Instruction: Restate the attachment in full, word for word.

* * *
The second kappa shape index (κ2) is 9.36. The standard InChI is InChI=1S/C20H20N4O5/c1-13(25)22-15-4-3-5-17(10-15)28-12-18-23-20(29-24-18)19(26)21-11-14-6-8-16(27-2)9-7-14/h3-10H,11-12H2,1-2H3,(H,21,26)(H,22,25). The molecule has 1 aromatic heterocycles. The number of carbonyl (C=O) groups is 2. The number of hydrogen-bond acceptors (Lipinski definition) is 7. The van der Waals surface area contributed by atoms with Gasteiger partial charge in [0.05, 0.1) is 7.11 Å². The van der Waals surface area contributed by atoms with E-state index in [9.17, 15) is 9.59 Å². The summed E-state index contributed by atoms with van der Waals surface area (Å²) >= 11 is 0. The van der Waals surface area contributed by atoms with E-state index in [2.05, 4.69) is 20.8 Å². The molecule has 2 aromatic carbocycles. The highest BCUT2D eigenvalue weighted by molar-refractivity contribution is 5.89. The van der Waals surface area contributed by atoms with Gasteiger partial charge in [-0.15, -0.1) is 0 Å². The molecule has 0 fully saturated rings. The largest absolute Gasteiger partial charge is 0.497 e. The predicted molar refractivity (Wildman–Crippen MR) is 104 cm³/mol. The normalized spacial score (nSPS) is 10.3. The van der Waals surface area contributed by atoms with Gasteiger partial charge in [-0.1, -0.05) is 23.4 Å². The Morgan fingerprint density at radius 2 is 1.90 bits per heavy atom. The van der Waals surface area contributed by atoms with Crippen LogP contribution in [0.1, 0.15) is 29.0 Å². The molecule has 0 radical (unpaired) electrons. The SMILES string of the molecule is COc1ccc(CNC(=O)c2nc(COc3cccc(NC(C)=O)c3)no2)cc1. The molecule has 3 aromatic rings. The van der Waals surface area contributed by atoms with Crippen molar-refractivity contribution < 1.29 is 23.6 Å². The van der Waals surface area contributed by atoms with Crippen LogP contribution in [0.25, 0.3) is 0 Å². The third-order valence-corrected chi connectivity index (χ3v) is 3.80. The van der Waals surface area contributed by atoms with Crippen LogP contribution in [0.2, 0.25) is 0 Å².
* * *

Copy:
The second kappa shape index (κ2) is 9.36. The standard InChI is InChI=1S/C20H20N4O5/c1-13(25)22-15-4-3-5-17(10-15)28-12-18-23-20(29-24-18)19(26)21-11-14-6-8-16(27-2)9-7-14/h3-10H,11-12H2,1-2H3,(H,21,26)(H,22,25). The molecule has 1 aromatic heterocycles. The number of carbonyl (C=O) groups is 2. The number of hydrogen-bond acceptors (Lipinski definition) is 7. The van der Waals surface area contributed by atoms with Gasteiger partial charge in [0.05, 0.1) is 7.11 Å². The van der Waals surface area contributed by atoms with E-state index in [9.17, 15) is 9.59 Å². The summed E-state index contributed by atoms with van der Waals surface area (Å²) >= 11 is 0. The van der Waals surface area contributed by atoms with E-state index in [2.05, 4.69) is 20.8 Å². The molecule has 2 aromatic carbocycles. The highest BCUT2D eigenvalue weighted by molar-refractivity contribution is 5.89. The van der Waals surface area contributed by atoms with Gasteiger partial charge in [-0.15, -0.1) is 0 Å². The molecule has 0 fully saturated rings. The largest absolute Gasteiger partial charge is 0.497 e. The predicted molar refractivity (Wildman–Crippen MR) is 104 cm³/mol. The normalized spacial score (nSPS) is 10.3. The van der Waals surface area contributed by atoms with Gasteiger partial charge in [-0.1, -0.05) is 23.4 Å². The Morgan fingerprint density at radius 2 is 1.90 bits per heavy atom. The van der Waals surface area contributed by atoms with Crippen LogP contribution in [0.1, 0.15) is 29.0 Å². The molecule has 0 radical (unpaired) electrons. The SMILES string of the molecule is COc1ccc(CNC(=O)c2nc(COc3cccc(NC(C)=O)c3)no2)cc1. The molecule has 3 aromatic rings. The van der Waals surface area contributed by atoms with Crippen molar-refractivity contribution < 1.29 is 23.6 Å². The van der Waals surface area contributed by atoms with Crippen LogP contribution in [0.25, 0.3) is 0 Å². The third-order valence-corrected chi connectivity index (χ3v) is 3.80. The van der Waals surface area contributed by atoms with Crippen LogP contribution in [0.2, 0.25) is 0 Å².